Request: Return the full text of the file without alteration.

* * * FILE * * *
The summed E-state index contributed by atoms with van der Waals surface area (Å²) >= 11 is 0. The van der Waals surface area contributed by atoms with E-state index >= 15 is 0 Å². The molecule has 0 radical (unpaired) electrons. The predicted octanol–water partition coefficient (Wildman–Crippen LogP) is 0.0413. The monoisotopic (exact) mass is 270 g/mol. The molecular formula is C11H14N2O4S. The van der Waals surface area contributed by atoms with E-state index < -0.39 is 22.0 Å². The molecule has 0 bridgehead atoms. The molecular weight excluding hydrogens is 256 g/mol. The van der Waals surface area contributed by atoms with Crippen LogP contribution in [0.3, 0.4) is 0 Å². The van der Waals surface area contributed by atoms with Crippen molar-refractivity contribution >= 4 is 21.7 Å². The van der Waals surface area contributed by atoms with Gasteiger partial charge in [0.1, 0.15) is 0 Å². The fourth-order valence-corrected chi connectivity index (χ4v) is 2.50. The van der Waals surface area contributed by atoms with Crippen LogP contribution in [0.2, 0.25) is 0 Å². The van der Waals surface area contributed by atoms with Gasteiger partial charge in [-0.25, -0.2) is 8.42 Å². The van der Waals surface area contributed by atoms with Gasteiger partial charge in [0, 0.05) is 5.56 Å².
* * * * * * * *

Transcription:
The summed E-state index contributed by atoms with van der Waals surface area (Å²) >= 11 is 0. The van der Waals surface area contributed by atoms with E-state index >= 15 is 0 Å². The molecule has 0 radical (unpaired) electrons. The predicted octanol–water partition coefficient (Wildman–Crippen LogP) is 0.0413. The monoisotopic (exact) mass is 270 g/mol. The molecular formula is C11H14N2O4S. The van der Waals surface area contributed by atoms with E-state index < -0.39 is 22.0 Å². The molecule has 0 bridgehead atoms. The molecular weight excluding hydrogens is 256 g/mol. The van der Waals surface area contributed by atoms with Crippen LogP contribution in [0.3, 0.4) is 0 Å². The van der Waals surface area contributed by atoms with Crippen molar-refractivity contribution >= 4 is 21.7 Å². The van der Waals surface area contributed by atoms with Gasteiger partial charge in [0.1, 0.15) is 0 Å². The fourth-order valence-corrected chi connectivity index (χ4v) is 2.50. The van der Waals surface area contributed by atoms with Crippen LogP contribution in [0.2, 0.25) is 0 Å². The van der Waals surface area contributed by atoms with Gasteiger partial charge in [-0.25, -0.2) is 8.42 Å². The van der Waals surface area contributed by atoms with Gasteiger partial charge in [0, 0.05) is 5.56 Å².